Disease-modifying therapy (DMT) is another potential treatment for AD. A DMT, according to Cummings & Fox,

“ is an intervention that produces an enduring change in the clinical progression of AD by interfering in the underlying pathophysiological mechanisms of the disease process that leads to cell death.” (2017).

The modifying effect may include delay of AD milestone, increase in drug-placebo difference in the course of time, and alterations in cognitive slope decline. Clinical trial designs have featured randomized withdrawal and delayed start. These clinical trials have demonstrated significant impact on cognitive and functional measures of patients with mild to moderate AD (Cummings & Fox, 2017). Behavioral and psychological symptoms of dementia can also be treated by nonpharmacological practices like multisensory stimulation, massage, reminiscence therapy, validation therapy, bright light therapy, and music therapy. The therapies, which have been accepted by patients at different levels, have shown little to significant effect on dementia (Scales et al., 2018).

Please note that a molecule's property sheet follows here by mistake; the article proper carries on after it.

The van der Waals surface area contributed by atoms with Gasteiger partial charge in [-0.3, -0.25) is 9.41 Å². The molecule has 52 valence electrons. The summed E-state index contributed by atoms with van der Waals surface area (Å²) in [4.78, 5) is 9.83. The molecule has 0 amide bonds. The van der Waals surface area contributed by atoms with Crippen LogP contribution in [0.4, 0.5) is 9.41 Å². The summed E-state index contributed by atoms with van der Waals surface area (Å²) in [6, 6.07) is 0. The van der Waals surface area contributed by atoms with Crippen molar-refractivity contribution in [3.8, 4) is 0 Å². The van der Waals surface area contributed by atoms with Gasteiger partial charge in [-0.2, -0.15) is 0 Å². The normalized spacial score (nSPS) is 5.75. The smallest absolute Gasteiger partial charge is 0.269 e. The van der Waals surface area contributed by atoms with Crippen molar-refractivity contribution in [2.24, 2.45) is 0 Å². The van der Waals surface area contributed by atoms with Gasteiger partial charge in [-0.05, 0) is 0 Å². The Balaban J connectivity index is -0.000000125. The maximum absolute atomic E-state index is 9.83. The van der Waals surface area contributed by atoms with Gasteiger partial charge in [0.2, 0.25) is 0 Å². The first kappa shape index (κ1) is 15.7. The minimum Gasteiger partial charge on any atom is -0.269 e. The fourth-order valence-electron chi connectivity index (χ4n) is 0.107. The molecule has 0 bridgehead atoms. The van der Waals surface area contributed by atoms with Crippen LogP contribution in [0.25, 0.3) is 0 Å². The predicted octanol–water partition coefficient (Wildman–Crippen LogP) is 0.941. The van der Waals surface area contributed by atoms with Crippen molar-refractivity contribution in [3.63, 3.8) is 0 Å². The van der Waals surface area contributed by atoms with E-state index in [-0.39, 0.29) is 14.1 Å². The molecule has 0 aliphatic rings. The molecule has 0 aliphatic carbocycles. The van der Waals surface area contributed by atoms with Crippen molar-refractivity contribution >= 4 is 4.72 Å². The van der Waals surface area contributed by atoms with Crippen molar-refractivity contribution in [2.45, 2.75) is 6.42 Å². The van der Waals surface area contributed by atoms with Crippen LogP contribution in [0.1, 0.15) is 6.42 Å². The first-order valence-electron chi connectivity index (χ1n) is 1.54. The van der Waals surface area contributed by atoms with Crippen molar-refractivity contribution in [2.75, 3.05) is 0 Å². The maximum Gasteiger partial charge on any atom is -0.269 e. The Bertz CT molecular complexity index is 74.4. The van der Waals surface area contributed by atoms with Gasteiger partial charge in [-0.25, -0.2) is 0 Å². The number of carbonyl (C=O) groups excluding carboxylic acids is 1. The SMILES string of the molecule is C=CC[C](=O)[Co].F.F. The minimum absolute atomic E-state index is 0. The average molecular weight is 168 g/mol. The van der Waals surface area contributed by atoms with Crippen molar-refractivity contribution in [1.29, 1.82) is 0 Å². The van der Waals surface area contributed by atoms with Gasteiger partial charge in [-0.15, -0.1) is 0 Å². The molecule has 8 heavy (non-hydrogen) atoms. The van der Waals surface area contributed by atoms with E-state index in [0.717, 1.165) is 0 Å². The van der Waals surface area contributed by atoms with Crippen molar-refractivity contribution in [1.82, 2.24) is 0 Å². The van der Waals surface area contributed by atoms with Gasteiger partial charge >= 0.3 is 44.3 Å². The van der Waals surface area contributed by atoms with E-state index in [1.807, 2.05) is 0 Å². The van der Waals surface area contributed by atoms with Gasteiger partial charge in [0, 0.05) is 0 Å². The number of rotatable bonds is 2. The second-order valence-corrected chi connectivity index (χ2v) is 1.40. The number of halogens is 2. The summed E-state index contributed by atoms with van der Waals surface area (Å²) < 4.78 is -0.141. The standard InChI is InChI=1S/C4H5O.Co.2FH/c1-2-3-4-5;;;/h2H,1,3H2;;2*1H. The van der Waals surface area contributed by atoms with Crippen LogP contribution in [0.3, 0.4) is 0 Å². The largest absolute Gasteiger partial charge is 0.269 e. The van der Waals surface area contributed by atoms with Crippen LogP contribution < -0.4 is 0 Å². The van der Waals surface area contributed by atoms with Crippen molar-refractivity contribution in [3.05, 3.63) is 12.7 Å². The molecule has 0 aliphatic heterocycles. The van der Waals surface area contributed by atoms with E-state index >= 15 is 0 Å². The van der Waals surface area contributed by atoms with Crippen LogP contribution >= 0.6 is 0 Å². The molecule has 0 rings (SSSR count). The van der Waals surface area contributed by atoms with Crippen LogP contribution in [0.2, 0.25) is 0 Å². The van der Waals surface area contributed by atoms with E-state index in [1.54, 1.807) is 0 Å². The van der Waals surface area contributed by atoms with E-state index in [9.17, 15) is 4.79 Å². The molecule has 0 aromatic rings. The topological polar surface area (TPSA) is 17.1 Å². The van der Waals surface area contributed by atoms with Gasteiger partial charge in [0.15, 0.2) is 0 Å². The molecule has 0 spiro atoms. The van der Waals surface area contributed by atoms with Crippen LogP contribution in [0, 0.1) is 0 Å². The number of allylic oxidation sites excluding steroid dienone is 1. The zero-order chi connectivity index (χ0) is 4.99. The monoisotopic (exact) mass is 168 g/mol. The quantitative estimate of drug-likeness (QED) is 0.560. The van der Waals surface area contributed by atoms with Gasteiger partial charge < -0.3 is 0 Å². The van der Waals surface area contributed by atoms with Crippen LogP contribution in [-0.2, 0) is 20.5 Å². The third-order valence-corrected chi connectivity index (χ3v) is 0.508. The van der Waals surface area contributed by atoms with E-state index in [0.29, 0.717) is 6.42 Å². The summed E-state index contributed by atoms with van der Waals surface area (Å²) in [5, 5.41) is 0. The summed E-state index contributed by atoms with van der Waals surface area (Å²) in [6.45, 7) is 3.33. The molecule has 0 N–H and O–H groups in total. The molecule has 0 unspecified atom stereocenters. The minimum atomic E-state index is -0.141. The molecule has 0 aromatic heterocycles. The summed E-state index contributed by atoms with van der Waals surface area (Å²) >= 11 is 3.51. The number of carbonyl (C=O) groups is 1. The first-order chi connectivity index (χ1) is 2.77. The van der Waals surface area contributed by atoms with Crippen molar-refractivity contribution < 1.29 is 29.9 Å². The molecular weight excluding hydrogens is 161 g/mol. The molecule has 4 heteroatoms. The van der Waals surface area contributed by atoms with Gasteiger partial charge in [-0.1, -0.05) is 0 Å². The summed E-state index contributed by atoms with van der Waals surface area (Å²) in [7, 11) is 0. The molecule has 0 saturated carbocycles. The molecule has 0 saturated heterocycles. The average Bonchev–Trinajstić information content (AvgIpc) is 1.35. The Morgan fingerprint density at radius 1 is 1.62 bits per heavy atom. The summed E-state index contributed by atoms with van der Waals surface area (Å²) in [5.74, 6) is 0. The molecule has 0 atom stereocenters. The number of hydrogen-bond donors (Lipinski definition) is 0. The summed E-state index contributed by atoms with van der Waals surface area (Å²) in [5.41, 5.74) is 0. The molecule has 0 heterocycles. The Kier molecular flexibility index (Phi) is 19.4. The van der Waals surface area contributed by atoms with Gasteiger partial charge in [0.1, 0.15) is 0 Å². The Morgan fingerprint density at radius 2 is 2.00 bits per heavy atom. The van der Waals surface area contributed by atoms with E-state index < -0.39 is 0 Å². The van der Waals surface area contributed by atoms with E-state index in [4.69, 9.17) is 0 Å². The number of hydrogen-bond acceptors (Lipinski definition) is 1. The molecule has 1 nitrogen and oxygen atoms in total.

The present study, which involved geriatric demented patients, aimed at examining the frequency of causally reversible dementia syndrome. Depressive pseudodementia, Vitamin B12, and NPH were the most frequent causally treatable conditions for dementia. Although the identification of causally reversible dementia syndrome may not always lead to full recovery, the findings may be helpful to primary contact persons of demented individuals including general practitioners. The research on potential treatment options like DBS and DMT is underway to demonstrate their effectiveness in dementia treatment. The efficacy of nonpharmacological options like multisensory stimulation and massage is also being studied.

 

References

Cummings, J. & Fox, N. (2017, April 25). Defining Disease Modifying Therapy for Alzheimer’s disease. The Journal of Prevention of Alzheimer’s Disease, 4(2), 109-115. Retrieved from https://www.ncbi.nlm.nih.gov/pmc/articles/PMC5653310/

Djukie, M., Wedekind, D. & Franz, A. (2015, Aug). Frequency of dementia syndromes with a potentially treatable cause in geriatric in-patients: an analysis of a 1-year interval. European Archives of Psychiatry and Clinical Neuroscience, 265(5), 429-438. Retrieved from https://www.ncbi.nlm.nih.gov/pubmed/25716929

Lv, Q., Du, A., Wei, W., Li, Y., Liu, G. & Wang, X.P. (2018, May 29). Deep Brain Stimulation: A potential treatment for dementia in Alzheimer’s disease (AD) and Parkinson’s disease dementia (PDD). Frontiers in Neuroscience, 12. Retrieved from https://www.ncbi.nlm.nih.gov/pmc/articles/PMC5986883/

Scales, K., Zimmerman, S. & Miller, S.J. (2018, Jan 18). Evidence-based nonpharmacological practice to address behavioral and psychological symptoms of dementia. The Gerontologist, 58(1). Retrieved from https://doi.org/10.1093/geront/gnx167

WHO. (2017, Dec 12). Dementia. WHO. Retrieved from https://www.who.int/news-room/fact-sheets/detail/dementia